This collection of advice is aimed to improve the detection of dependency confusion and typo-squatting attacks at enterprise, where response to such a thing can be tricky due to scale or fragmentation.
Tips, tricks, tools for threat hunters and red teams
Package repositories represent a reliable and scalable malware distribution channel.
On Feb 9, Alex Birsan released this research. The research detailed how under certain circumstances, package managers will ‘helpfully’ fetch internal artifacts from public registries, misconfigured or default package management proxies will also perform lookups to public repositories. It speaks to a growing problem and set of circumstances almost too long to list; including typosquatting, trojan packages, dependency injection, package takeovers through lost/stolen credentials or social engineering and attackers using public registries to stage or pull down tooling or infrastructure.
Repository Manager’s response ‘‘use pattern matching / routing rules’’ :
jFrog Artifactory & Nexus Sonatype responded by reminding customers to use pattern matching on packages to prevent users requests being misrouted to the public (internet) registry.
Unfortunately, these solutions do not scale well, if you work in an Enterprise with lots of teams and repositories, maintaining these patterns in an effective a really rough ask, and I’m not the only one who feels this way:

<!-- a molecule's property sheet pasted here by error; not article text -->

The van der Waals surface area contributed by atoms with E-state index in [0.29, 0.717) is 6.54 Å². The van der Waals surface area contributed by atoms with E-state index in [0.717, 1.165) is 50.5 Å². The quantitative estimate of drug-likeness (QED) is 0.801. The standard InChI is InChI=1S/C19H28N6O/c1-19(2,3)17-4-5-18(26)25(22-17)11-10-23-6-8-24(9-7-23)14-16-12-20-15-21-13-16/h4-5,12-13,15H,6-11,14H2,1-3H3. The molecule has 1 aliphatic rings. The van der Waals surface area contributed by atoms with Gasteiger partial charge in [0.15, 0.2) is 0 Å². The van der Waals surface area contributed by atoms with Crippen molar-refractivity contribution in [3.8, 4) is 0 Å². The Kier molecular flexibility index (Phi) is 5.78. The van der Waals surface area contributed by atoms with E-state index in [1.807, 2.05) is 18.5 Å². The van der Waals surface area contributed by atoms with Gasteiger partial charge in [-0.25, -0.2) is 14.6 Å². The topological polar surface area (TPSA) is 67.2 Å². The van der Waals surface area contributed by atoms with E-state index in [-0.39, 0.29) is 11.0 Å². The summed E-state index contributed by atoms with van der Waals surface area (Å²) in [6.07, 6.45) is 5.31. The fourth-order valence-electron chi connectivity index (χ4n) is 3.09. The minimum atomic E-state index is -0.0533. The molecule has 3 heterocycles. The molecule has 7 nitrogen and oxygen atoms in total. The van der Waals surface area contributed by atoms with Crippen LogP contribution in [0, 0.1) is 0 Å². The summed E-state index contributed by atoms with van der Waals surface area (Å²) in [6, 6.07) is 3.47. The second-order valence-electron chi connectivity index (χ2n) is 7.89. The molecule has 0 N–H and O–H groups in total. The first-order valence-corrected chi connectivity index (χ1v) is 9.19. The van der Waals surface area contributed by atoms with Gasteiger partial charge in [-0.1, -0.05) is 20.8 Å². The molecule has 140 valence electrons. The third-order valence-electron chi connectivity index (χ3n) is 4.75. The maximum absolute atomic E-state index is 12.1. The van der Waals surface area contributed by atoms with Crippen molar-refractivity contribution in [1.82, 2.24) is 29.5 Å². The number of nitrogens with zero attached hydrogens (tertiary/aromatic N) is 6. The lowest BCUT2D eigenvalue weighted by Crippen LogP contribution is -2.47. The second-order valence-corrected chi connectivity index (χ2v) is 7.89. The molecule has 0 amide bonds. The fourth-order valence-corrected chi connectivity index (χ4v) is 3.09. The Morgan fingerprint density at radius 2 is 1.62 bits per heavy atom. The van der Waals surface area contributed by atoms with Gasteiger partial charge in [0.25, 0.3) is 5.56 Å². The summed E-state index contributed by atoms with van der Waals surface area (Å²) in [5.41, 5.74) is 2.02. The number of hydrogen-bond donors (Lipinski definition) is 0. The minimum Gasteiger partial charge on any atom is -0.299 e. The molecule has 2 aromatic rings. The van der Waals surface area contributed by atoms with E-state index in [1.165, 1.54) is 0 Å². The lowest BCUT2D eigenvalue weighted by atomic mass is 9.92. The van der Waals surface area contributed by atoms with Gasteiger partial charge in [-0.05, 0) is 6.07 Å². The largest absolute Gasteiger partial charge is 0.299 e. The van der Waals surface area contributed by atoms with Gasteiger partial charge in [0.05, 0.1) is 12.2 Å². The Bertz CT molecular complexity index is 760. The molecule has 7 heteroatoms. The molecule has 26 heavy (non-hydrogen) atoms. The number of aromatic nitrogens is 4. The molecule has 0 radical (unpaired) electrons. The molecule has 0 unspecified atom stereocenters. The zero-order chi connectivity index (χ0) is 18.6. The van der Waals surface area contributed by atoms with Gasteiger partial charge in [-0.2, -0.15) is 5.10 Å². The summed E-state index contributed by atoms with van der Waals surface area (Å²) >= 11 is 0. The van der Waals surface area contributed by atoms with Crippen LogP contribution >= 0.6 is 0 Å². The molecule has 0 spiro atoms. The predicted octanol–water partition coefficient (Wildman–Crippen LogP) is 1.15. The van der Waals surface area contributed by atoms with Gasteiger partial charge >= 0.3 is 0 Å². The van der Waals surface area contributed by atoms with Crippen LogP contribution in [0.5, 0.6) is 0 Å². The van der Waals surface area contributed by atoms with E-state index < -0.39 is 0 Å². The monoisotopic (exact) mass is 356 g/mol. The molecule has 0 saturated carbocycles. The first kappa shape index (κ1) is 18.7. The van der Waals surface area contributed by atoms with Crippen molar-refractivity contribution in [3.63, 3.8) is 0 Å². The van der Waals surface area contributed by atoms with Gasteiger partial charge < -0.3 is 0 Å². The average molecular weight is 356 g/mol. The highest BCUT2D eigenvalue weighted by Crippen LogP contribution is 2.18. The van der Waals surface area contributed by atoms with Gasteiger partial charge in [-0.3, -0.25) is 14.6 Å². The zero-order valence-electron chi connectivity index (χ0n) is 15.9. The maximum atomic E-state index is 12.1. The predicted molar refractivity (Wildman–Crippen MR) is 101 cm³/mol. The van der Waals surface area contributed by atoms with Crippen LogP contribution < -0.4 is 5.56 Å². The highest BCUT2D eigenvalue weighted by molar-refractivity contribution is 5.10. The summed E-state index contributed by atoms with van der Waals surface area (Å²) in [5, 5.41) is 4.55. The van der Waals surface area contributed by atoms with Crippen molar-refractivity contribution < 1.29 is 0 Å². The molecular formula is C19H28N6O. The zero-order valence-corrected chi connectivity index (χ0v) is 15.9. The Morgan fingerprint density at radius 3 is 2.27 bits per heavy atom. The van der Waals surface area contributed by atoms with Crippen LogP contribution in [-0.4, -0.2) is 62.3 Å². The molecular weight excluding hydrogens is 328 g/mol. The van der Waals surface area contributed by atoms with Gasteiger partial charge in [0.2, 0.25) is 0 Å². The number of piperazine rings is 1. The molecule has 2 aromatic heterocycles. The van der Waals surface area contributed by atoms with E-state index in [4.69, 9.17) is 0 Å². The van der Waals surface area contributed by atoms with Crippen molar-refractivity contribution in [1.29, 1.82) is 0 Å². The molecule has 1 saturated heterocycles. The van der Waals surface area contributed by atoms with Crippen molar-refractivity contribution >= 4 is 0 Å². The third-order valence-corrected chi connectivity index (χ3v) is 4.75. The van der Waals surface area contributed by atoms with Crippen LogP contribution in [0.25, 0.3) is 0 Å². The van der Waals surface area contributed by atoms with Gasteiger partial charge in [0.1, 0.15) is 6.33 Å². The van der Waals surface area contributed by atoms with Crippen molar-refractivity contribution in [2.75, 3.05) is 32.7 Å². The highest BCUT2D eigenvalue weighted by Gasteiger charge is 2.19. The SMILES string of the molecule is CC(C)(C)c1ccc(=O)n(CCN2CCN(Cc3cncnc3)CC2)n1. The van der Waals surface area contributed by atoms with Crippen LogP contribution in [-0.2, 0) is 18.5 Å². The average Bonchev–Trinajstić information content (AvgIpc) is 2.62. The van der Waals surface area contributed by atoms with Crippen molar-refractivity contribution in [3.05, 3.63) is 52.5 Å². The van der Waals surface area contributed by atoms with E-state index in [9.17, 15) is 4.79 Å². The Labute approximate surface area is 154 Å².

Honestly when I found out in February, that we might have to do this, I lost a good amount sleep at the scope of the problem, one of our repository managers’ virtual repositories is running north of 1.5 million artifacts.
Additional features have also since been released for Artifactory, such as
priorityResolution, which can be used to better organize the resolution order of packages in local, remote and virtual repositories, but only in npm and pypi right now.
Repository managers make a lot of sketchy assumptions
The problem for enterprises is firstly, it should be assumed that they use every language under the sun, and secondly, they have loose rules or gaps in their coverage of namespace convention violations. You can’t use an exclusion rule effectively in situations like the following scenario:
Let’s say you set an exclude rule that looks as such, where Mean Girls == business name.
This would prevent the Repository Manager from searching the public registry for packages containing the namespace ‘Mean-Girls’. You’re feeling good, thinking that you’ve got things locked down. Meanwhile, development teams are creating internal packages that follow no specific naming convention, or made up their own.
Now you need additional exclusion rules, before long, you’ve got dozens of rules and likely unintended consequences such as legitimate packages being blocked.
packages are often just called whatever - namespace enforcement is a boring hygiene item to most
Also, consider for pypi, there is only the global namespace, (i.e, the packages can be called whatever).
And that NodeJS (npm) supports both. Yay, - the packages are probably just called whatever.
The obscurity of your setup probably won’t save you either, since package.json file disclosures in applications are common and not regarded to be a priority info disclosure finding in most organizations. Many organizations only rapidly respond to source code leaks when it involves credentials, another area where your internal naming conventions can be enumerated.
This leads us to the obvious question, what kind of enforcement or detection do you have on namespace conventions?